Raleigh: Mr. Eshelman has replaced the air cooled engine. It is not original. It is gear driven to a fiber pulley that runs on the flywheel face. Bang! — Bang! (Backfire of the Titan engine).
Cloid: Well she shot twice didn't she! Putt, Putt, Putt, Putt, Putt . . . . (The Briggs and Stratton starting again.) CH, CH, CH, CH, CH, sss, sss, sss, sss CH, CH, CH, CH, sss, sss, sss, sss, sss, CH, CH, CH, CH, CH, CH, CH, CH, The Titan "45" running under her own power. (A burst of applause from the crowd.)
Cloid: That's remarkable! That thing going like it is a being in the mud hole that long. CH, CH, CH, sss, sss, sss, sss, CH, CH, CH.
Raleigh: To me, I've restored cars, and this engine is performing better than I had expected it to; starting it for the first time. He seems to have it timed very well; apparently it is carburation that needs adjusting. CH, CH, CH, CH, CH, sss, sss, sss, CH, CH, CH.
Raleigh: It's amazing the smoothness it runs! CH, CH, CH, CH, sss, sss, sss, CH, CH, CH, CH, CH, CH, sss, sss, sss.
After the foundry went out of business a farmer bought it and mounted it on a saw rig. When I got it, nine months ago, the farmer hadn't used it for 10 or 15 years and had been sitting outside all this time. But it was in good shape, except for the fact that it was so rusty. It runs very good now.
That is the end of the tape recording. I want to add that the carburetor was changed and that the Titan "45" runs very good now, and moves under her own power. Albert Eshelman has 5 children, 2 girls and 3 boys, and I want to speak for all of them; Well done Dad! I might also add that we were all on hand for the starting of the tractor.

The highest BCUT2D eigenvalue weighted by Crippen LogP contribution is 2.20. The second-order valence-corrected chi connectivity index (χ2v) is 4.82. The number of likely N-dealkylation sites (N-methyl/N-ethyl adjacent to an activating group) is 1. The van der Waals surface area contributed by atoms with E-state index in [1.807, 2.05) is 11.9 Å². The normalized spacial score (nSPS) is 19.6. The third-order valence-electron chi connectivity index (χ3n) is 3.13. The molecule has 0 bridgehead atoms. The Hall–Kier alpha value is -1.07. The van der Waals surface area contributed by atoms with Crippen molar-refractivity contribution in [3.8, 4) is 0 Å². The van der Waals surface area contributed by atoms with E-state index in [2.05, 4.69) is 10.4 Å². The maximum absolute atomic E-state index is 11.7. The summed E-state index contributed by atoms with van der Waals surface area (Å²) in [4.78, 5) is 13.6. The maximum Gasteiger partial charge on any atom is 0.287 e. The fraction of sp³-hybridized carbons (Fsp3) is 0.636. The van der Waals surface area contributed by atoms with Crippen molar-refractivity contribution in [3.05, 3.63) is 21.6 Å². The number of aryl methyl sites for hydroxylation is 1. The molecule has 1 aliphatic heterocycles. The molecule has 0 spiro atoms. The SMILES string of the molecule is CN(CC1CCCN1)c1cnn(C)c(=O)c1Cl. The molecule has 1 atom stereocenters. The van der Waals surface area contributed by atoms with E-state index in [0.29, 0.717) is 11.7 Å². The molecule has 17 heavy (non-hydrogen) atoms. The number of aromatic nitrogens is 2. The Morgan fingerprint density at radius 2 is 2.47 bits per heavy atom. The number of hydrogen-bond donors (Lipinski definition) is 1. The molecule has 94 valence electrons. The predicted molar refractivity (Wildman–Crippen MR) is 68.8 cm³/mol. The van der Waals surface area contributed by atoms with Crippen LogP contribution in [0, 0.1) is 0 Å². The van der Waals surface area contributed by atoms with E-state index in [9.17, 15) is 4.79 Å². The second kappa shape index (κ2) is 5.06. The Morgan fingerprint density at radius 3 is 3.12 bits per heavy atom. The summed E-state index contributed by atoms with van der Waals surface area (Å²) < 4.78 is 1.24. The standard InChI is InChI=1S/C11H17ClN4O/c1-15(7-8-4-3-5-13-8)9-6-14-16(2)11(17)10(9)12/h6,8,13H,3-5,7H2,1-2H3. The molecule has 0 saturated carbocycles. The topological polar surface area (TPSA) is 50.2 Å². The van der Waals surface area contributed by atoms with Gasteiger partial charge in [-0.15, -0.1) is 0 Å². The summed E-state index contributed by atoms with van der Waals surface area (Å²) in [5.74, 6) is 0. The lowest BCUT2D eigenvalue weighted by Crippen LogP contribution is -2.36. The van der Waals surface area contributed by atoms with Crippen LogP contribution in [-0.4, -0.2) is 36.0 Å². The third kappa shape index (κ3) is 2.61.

The following pictures are of the old Titan "45" from the initial digging to the finished product. To anyone coming through this area, please feel free to stop in at Elliott, Iowa and see this tractor.
Mr. Eshelman uncovering the cooling tank of the Titan. The tank was removed to decrease the weight of the tractor.
Threshing beans on Raymond Hyatt farm, west of Napoleon, Michigan, fall 1963. 20-40 Oil pull built in 1918. Pitts beaner built in 1906. Leonard James on the engine, and Robert James feeding the separator.
The Titan as it appeared after removal. A muddy mess! ! !
The tractor on the bank of the ditch after removal from the hole in the foreground. Notice the deep ruts in the mud made by the wheels. Here you can get an idea of how deep the tractor was buried.
Mr. Eshelman in the process of removing the pistons. Maybe this is hard to believe but the original piston rings were used.
Mr. Eshelman standing between the wheel and the gearing. Gears and other parts hand scraped and sand blasted.
Replacing the flywheel-crankshaft assembly. The weight of this assembly was almost 1 1/2 tons.
The finished product being pulled from the shop for the first starting.
The Titan "45' under her own power in August 1966 at the Elliott Fall Festival.
My Starite, 4 1/2 hp engine, S.N. 694, speed 300 RPM with a bore of 5 1/2 and stroke of 7 feet. It has a hit and miss governor and is fired with battery and vibrator coil to a spark plug.
This picture should be in color to show the gaudy colors it is painted, as the flywheels are bright red and the rest is peacock green. These are the original colors.
This engine was used to drive the blower of a foundry at Sauk City, Wisconsin until 1912 when it went out of business. When it was new - the date of manufacture — I have never been able to find out.